Seymour Lipton, Germinal #2, 1953, nickel silver on steel, 70 x 16 x 16".

Seymour Lipton

Driscoll Babcock Galleries

Seymour Lipton, Germinal #2, 1953, nickel silver on steel, 70 x 16 x 16".

At the 1958 Venice Biennale, the American pavilion featured installations by exemplary Abstract Expressionists of the time, including two sculptors: David Smith and Seymour Lipton. A comparison of the artists’ oeuvres is instructive. Both Smith and Lipton made vaguely figurative works, but whereas those by Smith tended to be thin and attenuated, Lipton’s had a bulky if oddly hollow presence; whereas Smith’s surfaces were textured, Lipton’s seemed weirdly agitated; and whereas Smith handled his metal gently, Lipton brutally hammered it, as though to shred its skin. Lipton, who died in 1986, didn’t just use his medium (typically steel or brazed Monel metal coated with nickel silver). He sought to experience a lived, even existential encounter with it.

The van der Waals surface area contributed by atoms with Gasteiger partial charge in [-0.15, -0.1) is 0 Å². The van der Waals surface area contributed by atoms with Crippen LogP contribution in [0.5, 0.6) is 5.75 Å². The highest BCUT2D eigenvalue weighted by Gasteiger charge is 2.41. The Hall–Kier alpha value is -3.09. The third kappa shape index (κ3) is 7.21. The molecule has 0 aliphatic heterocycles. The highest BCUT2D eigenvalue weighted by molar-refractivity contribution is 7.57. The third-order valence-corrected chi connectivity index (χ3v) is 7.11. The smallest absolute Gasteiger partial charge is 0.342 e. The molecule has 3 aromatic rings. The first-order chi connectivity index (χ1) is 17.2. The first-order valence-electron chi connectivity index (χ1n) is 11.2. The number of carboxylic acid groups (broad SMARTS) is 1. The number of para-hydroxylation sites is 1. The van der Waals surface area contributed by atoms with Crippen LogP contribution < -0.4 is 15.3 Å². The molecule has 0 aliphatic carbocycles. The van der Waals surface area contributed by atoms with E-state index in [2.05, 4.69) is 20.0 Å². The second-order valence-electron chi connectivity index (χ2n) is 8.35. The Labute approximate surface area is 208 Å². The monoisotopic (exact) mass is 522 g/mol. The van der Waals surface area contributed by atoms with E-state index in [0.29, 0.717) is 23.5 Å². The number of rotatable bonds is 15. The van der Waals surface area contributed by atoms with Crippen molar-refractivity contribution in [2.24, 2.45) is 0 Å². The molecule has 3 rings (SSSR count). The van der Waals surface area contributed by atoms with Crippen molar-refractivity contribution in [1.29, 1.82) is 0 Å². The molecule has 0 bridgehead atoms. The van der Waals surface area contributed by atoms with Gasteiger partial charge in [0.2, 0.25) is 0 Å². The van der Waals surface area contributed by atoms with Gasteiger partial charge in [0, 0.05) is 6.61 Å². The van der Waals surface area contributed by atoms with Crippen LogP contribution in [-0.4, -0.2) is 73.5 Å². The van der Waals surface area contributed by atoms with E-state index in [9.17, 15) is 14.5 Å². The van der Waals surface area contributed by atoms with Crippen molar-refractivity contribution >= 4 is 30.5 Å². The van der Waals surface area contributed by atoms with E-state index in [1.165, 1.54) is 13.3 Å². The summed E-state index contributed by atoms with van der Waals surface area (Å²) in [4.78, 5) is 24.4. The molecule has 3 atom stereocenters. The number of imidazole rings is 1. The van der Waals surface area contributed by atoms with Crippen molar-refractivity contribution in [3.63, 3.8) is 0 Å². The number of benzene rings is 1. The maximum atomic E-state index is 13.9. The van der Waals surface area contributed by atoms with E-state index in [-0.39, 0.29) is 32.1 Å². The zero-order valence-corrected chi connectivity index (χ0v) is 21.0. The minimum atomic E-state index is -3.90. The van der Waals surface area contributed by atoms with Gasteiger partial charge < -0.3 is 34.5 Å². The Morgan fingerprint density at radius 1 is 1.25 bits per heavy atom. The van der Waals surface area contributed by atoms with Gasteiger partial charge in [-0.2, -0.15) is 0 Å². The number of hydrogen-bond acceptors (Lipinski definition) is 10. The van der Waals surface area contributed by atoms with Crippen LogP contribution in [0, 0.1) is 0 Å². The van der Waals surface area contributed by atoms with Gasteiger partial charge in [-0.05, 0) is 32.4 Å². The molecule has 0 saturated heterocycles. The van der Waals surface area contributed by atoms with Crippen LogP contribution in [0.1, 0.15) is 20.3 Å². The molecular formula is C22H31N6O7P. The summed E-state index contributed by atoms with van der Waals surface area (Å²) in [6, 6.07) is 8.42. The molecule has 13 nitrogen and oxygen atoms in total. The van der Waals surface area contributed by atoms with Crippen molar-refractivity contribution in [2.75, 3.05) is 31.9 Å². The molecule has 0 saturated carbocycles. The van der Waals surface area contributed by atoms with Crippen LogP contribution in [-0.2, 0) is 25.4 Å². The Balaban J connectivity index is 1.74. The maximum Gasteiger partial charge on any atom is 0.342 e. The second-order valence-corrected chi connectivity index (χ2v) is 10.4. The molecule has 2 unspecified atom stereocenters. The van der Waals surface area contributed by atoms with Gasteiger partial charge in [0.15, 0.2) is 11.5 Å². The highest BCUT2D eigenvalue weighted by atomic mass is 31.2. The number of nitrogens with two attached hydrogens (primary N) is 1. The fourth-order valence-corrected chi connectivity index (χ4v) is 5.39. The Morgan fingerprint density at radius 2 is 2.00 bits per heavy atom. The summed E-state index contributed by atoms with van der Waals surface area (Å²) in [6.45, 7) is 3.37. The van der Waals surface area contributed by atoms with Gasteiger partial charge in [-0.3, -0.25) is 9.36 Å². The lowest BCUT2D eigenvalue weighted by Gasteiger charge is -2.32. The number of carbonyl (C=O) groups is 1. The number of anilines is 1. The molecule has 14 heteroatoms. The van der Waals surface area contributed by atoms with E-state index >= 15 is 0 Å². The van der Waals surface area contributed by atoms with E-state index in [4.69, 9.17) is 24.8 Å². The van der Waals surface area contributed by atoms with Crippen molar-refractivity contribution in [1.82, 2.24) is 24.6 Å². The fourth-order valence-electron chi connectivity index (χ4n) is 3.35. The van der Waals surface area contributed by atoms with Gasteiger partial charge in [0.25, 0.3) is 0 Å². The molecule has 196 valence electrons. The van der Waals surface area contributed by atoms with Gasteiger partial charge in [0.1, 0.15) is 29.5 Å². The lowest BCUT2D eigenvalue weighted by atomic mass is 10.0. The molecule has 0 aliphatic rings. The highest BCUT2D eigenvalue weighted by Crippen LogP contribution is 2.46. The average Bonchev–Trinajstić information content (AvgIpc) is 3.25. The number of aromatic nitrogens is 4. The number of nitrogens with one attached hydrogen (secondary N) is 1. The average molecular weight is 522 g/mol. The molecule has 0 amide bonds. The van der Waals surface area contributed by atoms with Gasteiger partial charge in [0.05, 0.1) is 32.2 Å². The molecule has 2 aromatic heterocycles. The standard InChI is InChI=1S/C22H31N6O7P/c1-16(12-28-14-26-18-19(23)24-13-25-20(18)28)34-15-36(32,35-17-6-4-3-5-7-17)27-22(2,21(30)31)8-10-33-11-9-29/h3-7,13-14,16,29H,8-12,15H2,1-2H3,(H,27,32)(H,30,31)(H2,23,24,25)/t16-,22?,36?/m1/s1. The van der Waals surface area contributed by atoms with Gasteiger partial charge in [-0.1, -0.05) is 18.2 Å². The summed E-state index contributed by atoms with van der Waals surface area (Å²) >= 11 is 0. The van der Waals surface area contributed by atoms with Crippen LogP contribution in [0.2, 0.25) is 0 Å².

The seven welded sculptures in “Seymour Lipton: Structural Metaphors, 1951–1964,” evince a sinister intricacy. The geometric, morbidly

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